Every last one of the blocks of Trump’s travel bans ignores the statute that gives the President sweeping power to limit immigration:
(f) Suspension of entry or imposition of restrictions by President
Whenever the President finds that the entry of any aliens or of any class of aliens into the United States would be detrimental to the interests of the United States, he may by proclamation, and for such period as he shall deem necessary, suspend the entry of all aliens or any class of aliens as immigrants or nonimmigrants, or impose on the entry of aliens any restrictions he may deem to be appropriate.
But now acting to defend the United States is “Islamophobic.” Trump is recognizing the undeniable fact that there is no reliable way to distinguish jihadis from peaceful refugees. But clearly the Left will fight him to the death to keep him from defending the American people.
“The Supreme Court Just Killed The Refugee Ban Challenge,” by Kevin Daley, Daily Caller, October 24, 2017:
The U.S. Supreme Court dismissed the second and final challenge to President Donald Trump’s executive order on refugees and migrants Tuesday, concluding that the expiration of a 120-day ban on refugee resettlement ended the controversy.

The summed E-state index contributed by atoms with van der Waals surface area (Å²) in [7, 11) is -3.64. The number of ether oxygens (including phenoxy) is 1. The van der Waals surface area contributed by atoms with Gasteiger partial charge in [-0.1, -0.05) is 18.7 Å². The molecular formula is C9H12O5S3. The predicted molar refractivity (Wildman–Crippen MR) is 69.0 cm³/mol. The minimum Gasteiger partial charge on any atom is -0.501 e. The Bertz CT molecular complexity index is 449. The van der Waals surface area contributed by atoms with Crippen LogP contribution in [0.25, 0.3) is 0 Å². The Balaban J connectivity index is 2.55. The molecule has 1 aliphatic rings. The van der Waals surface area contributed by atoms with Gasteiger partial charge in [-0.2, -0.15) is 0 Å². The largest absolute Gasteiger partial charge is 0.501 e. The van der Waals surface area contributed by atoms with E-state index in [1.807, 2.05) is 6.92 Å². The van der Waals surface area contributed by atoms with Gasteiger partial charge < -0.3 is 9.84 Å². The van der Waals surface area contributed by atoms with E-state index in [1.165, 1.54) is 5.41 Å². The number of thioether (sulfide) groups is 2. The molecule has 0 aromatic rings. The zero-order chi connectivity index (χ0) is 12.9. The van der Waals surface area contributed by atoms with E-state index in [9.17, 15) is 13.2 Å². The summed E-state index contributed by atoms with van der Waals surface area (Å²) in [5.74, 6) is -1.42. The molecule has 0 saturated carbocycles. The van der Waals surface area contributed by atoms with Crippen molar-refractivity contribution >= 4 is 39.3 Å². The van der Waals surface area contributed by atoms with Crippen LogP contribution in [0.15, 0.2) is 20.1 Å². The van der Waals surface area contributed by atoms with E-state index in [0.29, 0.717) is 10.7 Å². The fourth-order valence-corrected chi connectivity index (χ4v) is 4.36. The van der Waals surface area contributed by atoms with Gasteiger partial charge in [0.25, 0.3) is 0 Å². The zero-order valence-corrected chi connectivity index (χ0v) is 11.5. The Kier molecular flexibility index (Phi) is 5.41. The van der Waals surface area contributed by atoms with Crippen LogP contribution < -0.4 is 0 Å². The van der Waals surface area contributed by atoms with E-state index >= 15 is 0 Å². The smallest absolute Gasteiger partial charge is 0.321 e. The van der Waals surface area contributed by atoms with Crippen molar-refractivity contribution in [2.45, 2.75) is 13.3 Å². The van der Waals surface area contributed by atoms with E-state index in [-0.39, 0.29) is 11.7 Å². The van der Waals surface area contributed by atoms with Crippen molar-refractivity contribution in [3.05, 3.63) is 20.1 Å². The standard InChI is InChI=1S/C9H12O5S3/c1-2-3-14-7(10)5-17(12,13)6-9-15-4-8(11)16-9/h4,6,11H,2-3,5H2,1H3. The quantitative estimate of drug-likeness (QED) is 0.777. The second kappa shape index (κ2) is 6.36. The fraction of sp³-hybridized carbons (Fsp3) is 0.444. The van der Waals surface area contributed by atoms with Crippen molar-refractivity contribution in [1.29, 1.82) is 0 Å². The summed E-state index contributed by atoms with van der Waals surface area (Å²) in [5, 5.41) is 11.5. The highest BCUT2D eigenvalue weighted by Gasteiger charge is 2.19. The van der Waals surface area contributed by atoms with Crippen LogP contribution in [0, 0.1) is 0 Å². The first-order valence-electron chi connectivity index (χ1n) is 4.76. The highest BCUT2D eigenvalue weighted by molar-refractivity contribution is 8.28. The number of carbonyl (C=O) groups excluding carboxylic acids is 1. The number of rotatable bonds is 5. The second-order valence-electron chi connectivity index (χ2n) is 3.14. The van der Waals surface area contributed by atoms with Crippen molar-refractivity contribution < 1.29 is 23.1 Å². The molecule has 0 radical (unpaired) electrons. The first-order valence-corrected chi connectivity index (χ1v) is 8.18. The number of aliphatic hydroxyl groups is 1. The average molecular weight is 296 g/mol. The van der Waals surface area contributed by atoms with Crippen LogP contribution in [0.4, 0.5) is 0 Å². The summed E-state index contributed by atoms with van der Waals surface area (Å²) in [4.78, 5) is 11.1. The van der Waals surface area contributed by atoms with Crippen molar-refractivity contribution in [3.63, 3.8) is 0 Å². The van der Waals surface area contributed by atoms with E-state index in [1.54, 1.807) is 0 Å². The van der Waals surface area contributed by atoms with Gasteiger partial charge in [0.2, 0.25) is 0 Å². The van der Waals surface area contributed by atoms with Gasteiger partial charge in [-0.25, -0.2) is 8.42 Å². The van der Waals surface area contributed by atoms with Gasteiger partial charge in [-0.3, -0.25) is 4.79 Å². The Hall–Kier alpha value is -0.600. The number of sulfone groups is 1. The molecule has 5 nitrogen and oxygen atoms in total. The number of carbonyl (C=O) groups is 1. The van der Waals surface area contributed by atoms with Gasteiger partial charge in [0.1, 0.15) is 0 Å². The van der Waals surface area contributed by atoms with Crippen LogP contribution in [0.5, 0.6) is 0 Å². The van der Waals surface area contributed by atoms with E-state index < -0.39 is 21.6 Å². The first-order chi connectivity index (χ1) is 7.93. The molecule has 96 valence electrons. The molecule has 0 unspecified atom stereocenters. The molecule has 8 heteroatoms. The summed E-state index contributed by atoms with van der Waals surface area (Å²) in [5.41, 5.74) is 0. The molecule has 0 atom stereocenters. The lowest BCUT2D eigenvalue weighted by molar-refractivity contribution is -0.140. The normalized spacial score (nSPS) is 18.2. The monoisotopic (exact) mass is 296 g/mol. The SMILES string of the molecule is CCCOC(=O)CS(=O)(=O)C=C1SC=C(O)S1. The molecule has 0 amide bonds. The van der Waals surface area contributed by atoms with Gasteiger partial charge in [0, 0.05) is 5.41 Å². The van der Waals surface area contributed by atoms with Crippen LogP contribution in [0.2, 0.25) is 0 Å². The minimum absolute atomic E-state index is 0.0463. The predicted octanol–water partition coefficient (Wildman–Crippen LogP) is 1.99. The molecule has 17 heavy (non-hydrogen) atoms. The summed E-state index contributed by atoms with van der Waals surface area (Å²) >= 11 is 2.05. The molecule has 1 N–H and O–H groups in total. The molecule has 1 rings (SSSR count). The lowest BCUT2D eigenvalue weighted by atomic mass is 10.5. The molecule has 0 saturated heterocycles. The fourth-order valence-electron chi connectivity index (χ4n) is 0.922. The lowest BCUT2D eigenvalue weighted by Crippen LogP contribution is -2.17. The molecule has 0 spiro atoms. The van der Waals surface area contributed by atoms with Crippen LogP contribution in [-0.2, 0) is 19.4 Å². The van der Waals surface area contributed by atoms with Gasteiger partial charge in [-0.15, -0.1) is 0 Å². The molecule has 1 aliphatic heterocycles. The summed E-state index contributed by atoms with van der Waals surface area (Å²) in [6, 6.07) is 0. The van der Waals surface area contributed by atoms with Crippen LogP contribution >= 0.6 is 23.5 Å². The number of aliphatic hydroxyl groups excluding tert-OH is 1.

The dismissal ends a protracted round of litigating around the president’s order that was replaced in late September by a new round of travel sanctions against eight countries. Those sanctions are currently under challenges.
The justices dismissed the first travel ban case Oct. 10. That case arose in Maryland and concerned the order’s 90-day ban on the entry of migrants from six countries with high instances of terrorism. The ban’s expiration effectively “mooted” the case, the justices concluded. Federal courts are only empowered to hear ongoing controversies where their action can affect an outcome. When the controversy concludes and renders further court action irrelevant, the case is considered moot and is thereafter dismissed.
The second case arose in Hawaii, and also challenged the 120-day ban on refugee resettlement. The court’s Oct. 10 decision left little suspense as to how justices would dispense with the Hawaii case — as in the Maryland case, the justices said the termination of the 120-day refugee ban mooted the controversy, warranting dismissal….
The order is a victory for the administration, that asked the justices to dismiss the cases in September. The orders also wipe out adverse lower court rulings limiting the president’s authority.